Thursday, May 17, 2007

We Want You To Let Us In

Our Town downtown
May 22, 2006

If you had your pick of places in this country to write about on an ongoing basis could you beat telling someone you write about downtown Manhattan? For sure, there are other places where events could compel you; New Orleans this year or the Mexican border of some southwest states in the upcoming months or out to Iowa with the pols. And in some romantic notion of independence, the idea of Bozeman or Austin are certainly alluring. But for a week-to-week area to cover, what can beat this downtown?

The idea of downtown anywhere is exciting. It’s where you go to mix it up, with art and colorful fashion storefronts, cool comic books and record stores and foreign films, food from Ethiopia. It’s the stroll-theater part of cities and towns everywhere. In small towns it’s where the pool hall is. It’s where you want to hang out with your friends and where you hate to leave when it’s time to go home. But that’s where this downtown is different. You don’t have to leave this downtown; you can live in it.

You may, in fact, be one of those New Yorkers who say, “I never go above 14th Street.’ Or above 23rd or Canal or Houston. It’s a matter of pride, a happy assertion of living in a place where you fit. Away from the town or house or the apartment building you grew up in. Away from parents. Away from an old order. It’s your place.

We want to be in this place, too--with you, even while knowing that we’re coming to one of those places where everybody wants to be the last person to have arrived, after whom no one else is needed. But we think we can bring something to you that will allow us to be your companion. We want you to let us in.

Like newcomers anywhere, we’ll bring fresh eyes, and sometimes wide, curious ones.

E.B.White, in an essay he wrote in 1949 called ‘Here is New York’, talks about newcomers to New York. And while we aren’t newcomers to the city, only to your part of the city, his observations may apply:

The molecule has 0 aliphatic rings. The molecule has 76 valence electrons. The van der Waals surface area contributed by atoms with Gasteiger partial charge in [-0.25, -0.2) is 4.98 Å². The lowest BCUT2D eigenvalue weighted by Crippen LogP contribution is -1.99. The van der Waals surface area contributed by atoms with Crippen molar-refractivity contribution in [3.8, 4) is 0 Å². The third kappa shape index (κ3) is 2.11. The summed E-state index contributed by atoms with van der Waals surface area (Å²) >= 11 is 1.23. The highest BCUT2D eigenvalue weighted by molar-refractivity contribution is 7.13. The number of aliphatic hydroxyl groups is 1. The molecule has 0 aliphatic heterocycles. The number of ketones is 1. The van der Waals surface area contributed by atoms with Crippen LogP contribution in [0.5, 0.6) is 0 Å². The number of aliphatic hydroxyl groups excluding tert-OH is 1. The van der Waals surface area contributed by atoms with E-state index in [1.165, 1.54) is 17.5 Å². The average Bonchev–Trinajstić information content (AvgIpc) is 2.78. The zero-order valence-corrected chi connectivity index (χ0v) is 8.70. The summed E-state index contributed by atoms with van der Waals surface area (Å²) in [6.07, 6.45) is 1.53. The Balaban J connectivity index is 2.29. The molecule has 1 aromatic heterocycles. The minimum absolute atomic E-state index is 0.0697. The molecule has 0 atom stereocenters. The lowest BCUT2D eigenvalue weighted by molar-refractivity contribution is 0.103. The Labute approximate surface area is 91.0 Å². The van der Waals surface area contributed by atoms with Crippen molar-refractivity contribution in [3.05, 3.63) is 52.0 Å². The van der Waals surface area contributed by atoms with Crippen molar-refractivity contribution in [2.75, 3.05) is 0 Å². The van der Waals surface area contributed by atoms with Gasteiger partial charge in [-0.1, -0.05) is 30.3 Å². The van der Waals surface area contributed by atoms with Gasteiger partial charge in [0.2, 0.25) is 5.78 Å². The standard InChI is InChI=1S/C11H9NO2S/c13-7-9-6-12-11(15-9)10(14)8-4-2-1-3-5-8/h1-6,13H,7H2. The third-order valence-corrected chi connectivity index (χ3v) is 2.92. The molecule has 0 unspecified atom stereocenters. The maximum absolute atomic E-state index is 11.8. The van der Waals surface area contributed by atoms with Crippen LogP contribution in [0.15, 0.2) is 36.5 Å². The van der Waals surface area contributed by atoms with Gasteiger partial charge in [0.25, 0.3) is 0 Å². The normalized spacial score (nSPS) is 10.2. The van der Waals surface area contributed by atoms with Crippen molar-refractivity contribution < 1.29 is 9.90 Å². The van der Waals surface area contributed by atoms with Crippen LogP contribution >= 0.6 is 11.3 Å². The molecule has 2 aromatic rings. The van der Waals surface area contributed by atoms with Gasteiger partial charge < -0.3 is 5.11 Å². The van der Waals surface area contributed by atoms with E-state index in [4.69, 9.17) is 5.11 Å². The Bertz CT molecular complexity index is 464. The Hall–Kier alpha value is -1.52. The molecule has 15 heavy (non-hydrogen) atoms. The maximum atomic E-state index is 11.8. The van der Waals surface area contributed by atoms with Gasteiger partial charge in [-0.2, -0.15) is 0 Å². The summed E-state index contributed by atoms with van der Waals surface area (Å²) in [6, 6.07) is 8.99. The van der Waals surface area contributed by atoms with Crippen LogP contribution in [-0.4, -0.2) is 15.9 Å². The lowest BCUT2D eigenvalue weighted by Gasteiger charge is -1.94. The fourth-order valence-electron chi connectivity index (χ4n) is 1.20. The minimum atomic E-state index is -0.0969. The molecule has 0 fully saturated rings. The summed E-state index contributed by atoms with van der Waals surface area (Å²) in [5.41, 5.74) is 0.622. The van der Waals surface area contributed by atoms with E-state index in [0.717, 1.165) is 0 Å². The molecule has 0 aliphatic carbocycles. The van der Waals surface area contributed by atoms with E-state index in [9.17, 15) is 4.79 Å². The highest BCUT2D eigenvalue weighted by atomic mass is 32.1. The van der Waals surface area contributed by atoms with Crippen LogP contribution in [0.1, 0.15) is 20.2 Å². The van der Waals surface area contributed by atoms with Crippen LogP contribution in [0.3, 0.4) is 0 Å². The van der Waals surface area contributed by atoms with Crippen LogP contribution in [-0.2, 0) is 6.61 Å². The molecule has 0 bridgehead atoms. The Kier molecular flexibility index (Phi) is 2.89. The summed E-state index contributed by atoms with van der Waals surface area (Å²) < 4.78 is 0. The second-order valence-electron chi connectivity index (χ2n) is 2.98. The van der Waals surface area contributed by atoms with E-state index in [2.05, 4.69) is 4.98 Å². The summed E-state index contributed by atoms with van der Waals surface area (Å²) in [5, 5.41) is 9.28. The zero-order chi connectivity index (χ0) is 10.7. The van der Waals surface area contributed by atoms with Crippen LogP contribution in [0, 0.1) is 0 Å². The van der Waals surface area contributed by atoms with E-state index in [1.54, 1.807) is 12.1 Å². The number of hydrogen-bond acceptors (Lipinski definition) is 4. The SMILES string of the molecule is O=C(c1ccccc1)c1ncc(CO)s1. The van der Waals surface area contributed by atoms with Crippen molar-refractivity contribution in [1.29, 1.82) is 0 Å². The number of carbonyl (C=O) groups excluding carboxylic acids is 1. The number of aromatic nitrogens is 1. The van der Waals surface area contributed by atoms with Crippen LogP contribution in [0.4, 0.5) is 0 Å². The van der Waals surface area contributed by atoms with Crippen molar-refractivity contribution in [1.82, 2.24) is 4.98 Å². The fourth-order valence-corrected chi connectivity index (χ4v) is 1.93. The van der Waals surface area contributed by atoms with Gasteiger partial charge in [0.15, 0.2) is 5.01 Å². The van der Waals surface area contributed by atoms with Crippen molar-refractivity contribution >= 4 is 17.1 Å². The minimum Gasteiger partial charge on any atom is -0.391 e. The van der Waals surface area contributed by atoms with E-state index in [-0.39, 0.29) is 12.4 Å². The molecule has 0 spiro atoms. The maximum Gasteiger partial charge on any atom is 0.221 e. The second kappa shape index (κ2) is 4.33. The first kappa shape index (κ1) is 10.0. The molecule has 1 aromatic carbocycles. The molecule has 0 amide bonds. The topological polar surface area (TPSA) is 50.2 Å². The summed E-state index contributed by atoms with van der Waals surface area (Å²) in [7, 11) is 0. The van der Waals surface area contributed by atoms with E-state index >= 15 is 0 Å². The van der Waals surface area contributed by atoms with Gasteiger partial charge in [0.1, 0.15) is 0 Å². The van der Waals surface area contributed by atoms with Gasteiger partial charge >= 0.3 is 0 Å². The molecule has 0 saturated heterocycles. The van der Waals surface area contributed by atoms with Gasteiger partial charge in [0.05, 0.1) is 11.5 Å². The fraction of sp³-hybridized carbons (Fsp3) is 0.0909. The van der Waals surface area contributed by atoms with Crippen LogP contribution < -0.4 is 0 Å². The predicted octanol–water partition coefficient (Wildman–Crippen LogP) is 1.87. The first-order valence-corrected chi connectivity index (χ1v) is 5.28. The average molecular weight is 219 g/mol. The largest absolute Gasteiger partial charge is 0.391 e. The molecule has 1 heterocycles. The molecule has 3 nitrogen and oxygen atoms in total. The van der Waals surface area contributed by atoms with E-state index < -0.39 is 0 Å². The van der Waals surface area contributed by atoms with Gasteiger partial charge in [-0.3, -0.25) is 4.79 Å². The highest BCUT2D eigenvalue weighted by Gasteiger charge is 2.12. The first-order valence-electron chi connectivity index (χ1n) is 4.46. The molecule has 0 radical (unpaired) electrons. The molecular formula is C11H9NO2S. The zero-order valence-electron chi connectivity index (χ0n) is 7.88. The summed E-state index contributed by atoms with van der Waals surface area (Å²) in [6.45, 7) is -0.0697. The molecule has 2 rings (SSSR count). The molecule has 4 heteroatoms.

There are roughly three New Yorks. There is, first, the man or woman who was born here, who takes the city for granted and accepts its size and its turbulence as natural and inevitable. Second, there is the New York of the commuter—the city that is devoured by locusts each day and spat out each night. Third, there is the NewYork of the person who was born somewhere else and came to New York in quest of something. Of these three trembling cities the greatest is the last—the city of final destination, the city that is a goal. It is this third city that accounts for New York’s high-strung disposition, its political deportment, its dedication to the arts, and its incomparable achievements. Commuters give the city its tidal restlessness, natives give it solidity and continuity; but the settlers give it passion. And whether it is a farmer arriving from Italy to set up a small grocery store in a slum, or a young girl arriving from a small town in Mississippi to escape the indignity of being observed by her neighbors, or a boy arriving from the Corn Belt with a manuscript in his suitcase and a pain in his heart, it makes no difference: each embraces New York with the intense excitement of first love, each absorbs New York with the fresh eyes of an adventurer, each generates heat and light to dwarf the Consolidated Edison Company.

We will likely feel our way our around your part of the city for awhile, getting to know the touchstones and the character of the place. We’ll point out things that excite us that some of you may have seen or been to many times, others of you may have never noticed what we did. No matter, we’ll evolve into downtown as you have, as other publications have before us.

We’ll bring you stories by writers whose names you’ll get to know as the weeks go by. We’ll introduce you to people downtown we find interesting, tell you about the things they’ve done or are planning to do. We’ll pass along our enthusiasms about shows and art we’ve seen and food we’ve tried. We’ll be learning as we go about our new ‘home’ and that’ll be stimulating for us.

We hope that translates into a paper you’ll like.

-- Bill Gunlocke

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